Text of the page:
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The Art of Ikebana: Japanese Flower Arranging

Ikebana is the Japanese art of flower arranging. It means “making flowers alive” and is also known as kado (the way of the flower). Ikebana has a rich and interesting history in Japan and has also become popular in the West.


You can find here a Online Design Tutorial on how to do a western interpretation of Ikebana. In this article, we’ll delve into its origins, its different schools, and the types of flowers commonly associated with ikebana.





What is Ikebana?


Ikebana is a specific practice of arranging flowers that relies heavily on Buddhist philosophy. Most importantly, it’s based on the Buddhist belief of preserving life, so the types of flowers - and even the shape of the vase - dictate how arrangements are made.


Rather than just focusing on the flowers themselves, ikebana acknowledges other areas of the plant, such as the leaves and stems, and carefully considers form through lines and shapes.


It’s often regarded as the meeting of nature and humanity and how one informs the other. Minimalism is common in ikebana, but isn’t exclusive. Often, arrangements may include only a few blossoms with greater emphasis on stems.


As you might expect from such a disciplined style of flower arrangement, the seasons are very important. Not only does this influence the types of flowers used, but it also impacts how they’re arranged.


For example, spring styles might include branches in unusual shapes to symbolise strong winds, and summer styles will often use low, open vases that show more water. This is believed to create a cooling effect in the hot weather.


In short, ikebana is first and foremost a spiritual practice. Anyone who’s spent time arranging flowers will know the act is very calming, and it highlights the link between people and nature.


The History of Ikebana


Ikebana is believed to have started in Japan during the Heian period (794-1185). This is when Buddhism began in the country, and it’s a standard practice to leave flowers at Buddhist altars.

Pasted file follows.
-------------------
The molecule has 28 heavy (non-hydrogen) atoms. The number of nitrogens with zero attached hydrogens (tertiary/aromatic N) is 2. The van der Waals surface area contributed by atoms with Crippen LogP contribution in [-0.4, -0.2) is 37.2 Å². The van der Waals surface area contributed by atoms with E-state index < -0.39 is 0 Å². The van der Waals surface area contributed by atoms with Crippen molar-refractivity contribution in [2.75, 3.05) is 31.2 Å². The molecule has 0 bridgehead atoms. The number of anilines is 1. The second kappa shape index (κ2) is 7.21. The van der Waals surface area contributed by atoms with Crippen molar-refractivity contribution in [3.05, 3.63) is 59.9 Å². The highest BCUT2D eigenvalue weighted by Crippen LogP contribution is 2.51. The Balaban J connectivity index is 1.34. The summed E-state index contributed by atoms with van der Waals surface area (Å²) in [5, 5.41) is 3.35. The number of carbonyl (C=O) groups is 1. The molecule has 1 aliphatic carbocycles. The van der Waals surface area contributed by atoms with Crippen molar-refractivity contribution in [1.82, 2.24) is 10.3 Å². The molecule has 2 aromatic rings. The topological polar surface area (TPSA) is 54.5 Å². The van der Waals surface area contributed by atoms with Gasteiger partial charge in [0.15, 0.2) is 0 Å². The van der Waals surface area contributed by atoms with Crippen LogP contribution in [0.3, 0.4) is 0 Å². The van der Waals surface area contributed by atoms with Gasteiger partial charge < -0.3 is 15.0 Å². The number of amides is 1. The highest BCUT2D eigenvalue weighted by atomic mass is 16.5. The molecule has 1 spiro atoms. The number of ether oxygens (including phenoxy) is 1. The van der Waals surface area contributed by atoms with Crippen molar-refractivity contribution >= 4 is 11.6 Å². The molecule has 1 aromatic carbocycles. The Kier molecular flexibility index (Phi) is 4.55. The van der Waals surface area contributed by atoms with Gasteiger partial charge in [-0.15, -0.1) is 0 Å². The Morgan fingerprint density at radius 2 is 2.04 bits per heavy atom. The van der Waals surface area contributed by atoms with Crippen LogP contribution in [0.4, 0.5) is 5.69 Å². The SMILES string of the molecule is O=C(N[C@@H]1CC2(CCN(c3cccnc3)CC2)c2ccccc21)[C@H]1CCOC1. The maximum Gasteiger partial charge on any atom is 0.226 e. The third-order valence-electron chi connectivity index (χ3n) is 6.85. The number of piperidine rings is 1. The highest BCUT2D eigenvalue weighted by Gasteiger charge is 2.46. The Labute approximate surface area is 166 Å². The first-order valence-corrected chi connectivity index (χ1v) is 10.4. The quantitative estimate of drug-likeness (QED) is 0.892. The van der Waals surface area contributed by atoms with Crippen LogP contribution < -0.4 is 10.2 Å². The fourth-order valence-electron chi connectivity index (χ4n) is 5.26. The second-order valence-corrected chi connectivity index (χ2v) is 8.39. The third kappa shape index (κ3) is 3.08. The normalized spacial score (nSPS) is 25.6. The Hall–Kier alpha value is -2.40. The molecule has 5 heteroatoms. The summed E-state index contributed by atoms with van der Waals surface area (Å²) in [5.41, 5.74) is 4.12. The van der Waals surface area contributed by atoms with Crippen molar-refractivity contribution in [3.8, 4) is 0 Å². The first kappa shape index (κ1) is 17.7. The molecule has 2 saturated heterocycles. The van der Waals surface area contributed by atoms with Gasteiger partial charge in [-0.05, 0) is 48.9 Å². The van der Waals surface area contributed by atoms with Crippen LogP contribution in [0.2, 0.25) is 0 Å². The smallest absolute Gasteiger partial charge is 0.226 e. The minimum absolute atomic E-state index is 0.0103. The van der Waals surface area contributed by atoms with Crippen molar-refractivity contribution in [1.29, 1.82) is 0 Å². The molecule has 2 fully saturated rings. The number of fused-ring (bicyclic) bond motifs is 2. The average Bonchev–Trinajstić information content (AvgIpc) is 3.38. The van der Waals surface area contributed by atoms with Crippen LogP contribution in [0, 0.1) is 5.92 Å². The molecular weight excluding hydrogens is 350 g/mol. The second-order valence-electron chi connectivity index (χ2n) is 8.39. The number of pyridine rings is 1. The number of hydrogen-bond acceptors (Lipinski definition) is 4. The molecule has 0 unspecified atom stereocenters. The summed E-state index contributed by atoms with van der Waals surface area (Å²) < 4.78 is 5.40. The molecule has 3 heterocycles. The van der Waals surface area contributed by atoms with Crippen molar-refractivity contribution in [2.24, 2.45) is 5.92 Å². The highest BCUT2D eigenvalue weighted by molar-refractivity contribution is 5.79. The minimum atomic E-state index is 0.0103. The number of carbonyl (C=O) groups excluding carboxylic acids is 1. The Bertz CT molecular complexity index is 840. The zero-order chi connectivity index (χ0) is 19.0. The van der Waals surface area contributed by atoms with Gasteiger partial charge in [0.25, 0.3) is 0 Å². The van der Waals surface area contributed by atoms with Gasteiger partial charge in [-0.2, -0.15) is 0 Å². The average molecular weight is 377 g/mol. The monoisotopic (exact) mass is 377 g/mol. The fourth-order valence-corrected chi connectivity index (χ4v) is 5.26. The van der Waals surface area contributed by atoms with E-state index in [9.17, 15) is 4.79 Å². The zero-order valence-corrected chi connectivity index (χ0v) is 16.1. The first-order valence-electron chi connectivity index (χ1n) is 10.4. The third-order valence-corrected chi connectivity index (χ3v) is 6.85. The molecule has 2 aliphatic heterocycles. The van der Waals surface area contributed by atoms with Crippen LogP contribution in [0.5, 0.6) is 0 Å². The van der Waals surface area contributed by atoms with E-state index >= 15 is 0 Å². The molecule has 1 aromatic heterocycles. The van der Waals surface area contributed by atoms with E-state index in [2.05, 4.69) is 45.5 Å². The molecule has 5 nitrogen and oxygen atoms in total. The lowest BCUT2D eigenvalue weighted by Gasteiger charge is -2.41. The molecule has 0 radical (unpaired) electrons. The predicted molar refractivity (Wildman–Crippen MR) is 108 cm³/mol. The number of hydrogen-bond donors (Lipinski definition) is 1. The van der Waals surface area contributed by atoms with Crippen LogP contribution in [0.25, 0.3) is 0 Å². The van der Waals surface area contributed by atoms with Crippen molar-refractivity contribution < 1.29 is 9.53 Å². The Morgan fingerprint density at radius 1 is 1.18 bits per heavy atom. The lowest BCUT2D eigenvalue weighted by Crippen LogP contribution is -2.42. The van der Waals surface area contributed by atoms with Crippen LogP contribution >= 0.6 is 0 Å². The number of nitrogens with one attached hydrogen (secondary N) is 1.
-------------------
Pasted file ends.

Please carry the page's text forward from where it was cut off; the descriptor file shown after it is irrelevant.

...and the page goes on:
Historians believe the art of flower arranging came to Japan from China when Buddhist priests travelled there for education. In its early stages, it was simply putting flowers in a vase but it quickly became a dedicated art form.


By the 15th century, many flowers had developed symbolic meaning, and this led to ikebana becoming a more dedicated practice. It was still intimately associated with Buddhism but also became a more secular practice; flower arrangers were by now considered artists.


Over the next few centuries, various schools developed that placed different emphasis on artistic elements. By the 19th century, Japanese people began growing Western plants, which led to a specific school, moribana.


Ikebana didn’t really become popular in the West until the 20th century. There is evidence of its practice existing in Europe much further back, but it was growing international communication that led to its rise.


Schools of Ikebana


There are multiple schools of ikebana, each of which practices the art slightly differently. Each school has its own head, known as an iemoto, which is essentially a grand master. These positions regularly pass down through families.